Eye Tracking the User Experience by Aga Bojko
Measuring where the eyes are directed is a powerful tool for academics and UX practitioners alike. The advanced state of technology means that eye tracking data can be collected from desktop screens, mobile devices and real-life activities. Watching playback of eye data can make a researcher feel like they’re stepping into the mind of a user; the decisions they make, the things they like or find frustrating. The data can be presented using a plot of the path the eyes travelled (a scan-path) or ‘heatmaps’ of areas most fixated. The former are more popular in academic research but the latter are really useful for getting a quick intuitive feel for how users pay attention to something (plus they look nice). But the instant appeal of eye data disguises more complex issues concerning eye position and user experience. As an academic researcher trained in eye-tracking I’ve sometimes felt frustrated that these can be glossed over in industry research (I’ve talked about some of the issues here). So it was therefore refreshing to come across Aga Bojko’s book ‘Eye Tracking the User Experience’.
The appeal of the book for me is probably helped by the fact that Aga Bojko began as an academic researcher on topics that required tightly controlled experimental set-ups and analysis to mille-second precision (pro and anti-saccades if you’re curious). Such rigours can be tiresome but they do instil an approach to research that leaves little room for ambiguity in data. The ‘About the Author’ section describes Bojko’s abandonment from academia to the UX industry to study ‘real-world topics that actually mattered’. Academia’s loss is the industry’s gain. And from this journey comes an intelligent and useful book.
The book contains everything you would expect from a practical guide to conducting eye tracking studies, from choosing the right device, designing studies, setting up a laboratory and analysing and presenting data. This is clear and accessible.
But what really appeals to me is a theme that runs throughout the book: Eye-tracking will not always be the appropriate method. The reader is urged to be discerning about applying eye-tracking to their UX research. Clear examples are provided of the sorts of UX issues that can be resolved with eye-tracking data. Eye-tracking is a comparatively expensive and time-consuming methodology, so unless the data can be used to answer particular design objectives, then it often won’t be the appropriate method.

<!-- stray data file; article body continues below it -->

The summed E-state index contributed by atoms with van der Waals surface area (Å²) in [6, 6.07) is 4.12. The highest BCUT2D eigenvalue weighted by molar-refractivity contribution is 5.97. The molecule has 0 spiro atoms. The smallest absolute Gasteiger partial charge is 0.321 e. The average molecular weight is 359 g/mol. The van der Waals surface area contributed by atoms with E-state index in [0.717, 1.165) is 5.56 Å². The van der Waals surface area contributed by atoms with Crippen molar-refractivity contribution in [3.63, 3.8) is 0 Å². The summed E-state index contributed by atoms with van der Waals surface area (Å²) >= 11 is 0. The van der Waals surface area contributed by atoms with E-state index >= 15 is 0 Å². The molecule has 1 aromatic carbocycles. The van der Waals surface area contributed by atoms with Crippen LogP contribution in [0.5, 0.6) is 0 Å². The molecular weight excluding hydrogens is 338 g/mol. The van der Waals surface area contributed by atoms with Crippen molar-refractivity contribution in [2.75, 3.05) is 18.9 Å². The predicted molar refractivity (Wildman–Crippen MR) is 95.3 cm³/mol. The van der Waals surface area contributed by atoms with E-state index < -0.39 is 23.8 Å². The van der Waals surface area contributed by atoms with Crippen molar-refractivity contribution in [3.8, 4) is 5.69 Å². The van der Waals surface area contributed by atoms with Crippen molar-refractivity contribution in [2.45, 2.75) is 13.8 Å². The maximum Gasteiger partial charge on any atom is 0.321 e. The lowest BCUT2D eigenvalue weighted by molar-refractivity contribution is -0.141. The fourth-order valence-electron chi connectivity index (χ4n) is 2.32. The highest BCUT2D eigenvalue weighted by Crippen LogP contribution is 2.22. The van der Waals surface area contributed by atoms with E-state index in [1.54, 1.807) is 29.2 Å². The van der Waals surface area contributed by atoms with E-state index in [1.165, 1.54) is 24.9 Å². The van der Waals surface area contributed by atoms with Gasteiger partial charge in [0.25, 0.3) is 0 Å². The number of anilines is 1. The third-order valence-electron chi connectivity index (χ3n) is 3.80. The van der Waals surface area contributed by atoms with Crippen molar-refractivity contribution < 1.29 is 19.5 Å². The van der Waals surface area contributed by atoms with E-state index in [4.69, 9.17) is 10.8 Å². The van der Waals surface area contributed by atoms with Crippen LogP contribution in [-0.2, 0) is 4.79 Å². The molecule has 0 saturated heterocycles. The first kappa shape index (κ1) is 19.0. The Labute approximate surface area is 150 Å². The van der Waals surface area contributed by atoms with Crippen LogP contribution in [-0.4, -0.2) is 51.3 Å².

Related to this is the need for triangulation of eye tracking data against other methods. Looking at the position of eyes alone won’t reveal anything about a research participants’ emotional state, so therefore running eye-tracking alongside other measures is always the approach I use in my research. This message is clear in the book, and Bojko usefully details other methods such as retrospective verbal protocol (or retrospective think-aloud as some refer to it) that can be used in combination.
Bojko also demonstrates useful insights into the role of research within corporate structures. After persuasively arguing when eye-tracking should and should not be used from a methods perspective, she presents a caveat: eye-tracking can also be useful for getting ‘buy-in’ for a usability project. Because of the high-spec technology and the intuitive appeal of the data, eye tracking piques the interest of stakeholders and can raise the profile of the project. It would be easy to write an instructional guide to eye-tracking, and others exist. However, this book is refreshing in being candid about the real uses and limits of eye-tracking. It is written by someone with both rigorous research training and a wealth of industry experience. This is the best book I’ve read on the topic and is a must-read for UX researchers with an interest in adding eye-tracking to their arsenal of methods.